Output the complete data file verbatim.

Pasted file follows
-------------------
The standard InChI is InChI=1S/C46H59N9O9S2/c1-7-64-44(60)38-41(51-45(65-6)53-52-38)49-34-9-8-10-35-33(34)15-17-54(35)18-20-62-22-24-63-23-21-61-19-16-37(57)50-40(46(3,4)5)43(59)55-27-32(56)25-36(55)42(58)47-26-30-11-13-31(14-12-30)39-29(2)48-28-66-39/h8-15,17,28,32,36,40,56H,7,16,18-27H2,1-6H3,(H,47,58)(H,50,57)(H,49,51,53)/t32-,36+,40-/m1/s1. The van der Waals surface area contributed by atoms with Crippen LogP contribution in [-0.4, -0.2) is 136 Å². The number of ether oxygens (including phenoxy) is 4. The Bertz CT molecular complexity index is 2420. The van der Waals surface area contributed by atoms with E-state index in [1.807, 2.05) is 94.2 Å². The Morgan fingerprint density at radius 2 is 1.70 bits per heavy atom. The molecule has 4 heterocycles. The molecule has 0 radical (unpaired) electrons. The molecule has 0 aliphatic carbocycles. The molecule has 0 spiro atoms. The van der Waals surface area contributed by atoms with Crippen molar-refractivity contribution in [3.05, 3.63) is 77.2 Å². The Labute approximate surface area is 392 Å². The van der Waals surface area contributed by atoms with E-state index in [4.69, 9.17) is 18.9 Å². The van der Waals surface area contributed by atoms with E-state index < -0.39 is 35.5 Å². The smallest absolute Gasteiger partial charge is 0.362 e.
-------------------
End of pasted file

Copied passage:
The standard InChI is InChI=1S/C46H59N9O9S2/c1-7-64-44(60)38-41(51-45(65-6)53-52-38)49-34-9-8-10-35-33(34)15-17-54(35)18-20-62-22-24-63-23-21-61-19-16-37(57)50-40(46(3,4)5)43(59)55-27-32(56)25-36(55)42(58)47-26-30-11-13-31(14-12-30)39-29(2)48-28-66-39/h8-15,17,28,32,36,40,56H,7,16,18-27H2,1-6H3,(H,47,58)(H,50,57)(H,49,51,53)/t32-,36+,40-/m1/s1. The van der Waals surface area contributed by atoms with Crippen LogP contribution in [-0.4, -0.2) is 136 Å². The number of ether oxygens (including phenoxy) is 4. The Bertz CT molecular complexity index is 2420. The van der Waals surface area contributed by atoms with E-state index in [1.807, 2.05) is 94.2 Å². The Morgan fingerprint density at radius 2 is 1.70 bits per heavy atom. The molecule has 4 heterocycles. The molecule has 0 radical (unpaired) electrons. The molecule has 0 aliphatic carbocycles. The molecule has 0 spiro atoms. The van der Waals surface area contributed by atoms with Crippen molar-refractivity contribution in [3.05, 3.63) is 77.2 Å². The Labute approximate surface area is 392 Å². The van der Waals surface area contributed by atoms with E-state index in [4.69, 9.17) is 18.9 Å². The van der Waals surface area contributed by atoms with E-state index < -0.39 is 35.5 Å². The smallest absolute Gasteiger partial charge is 0.362 e.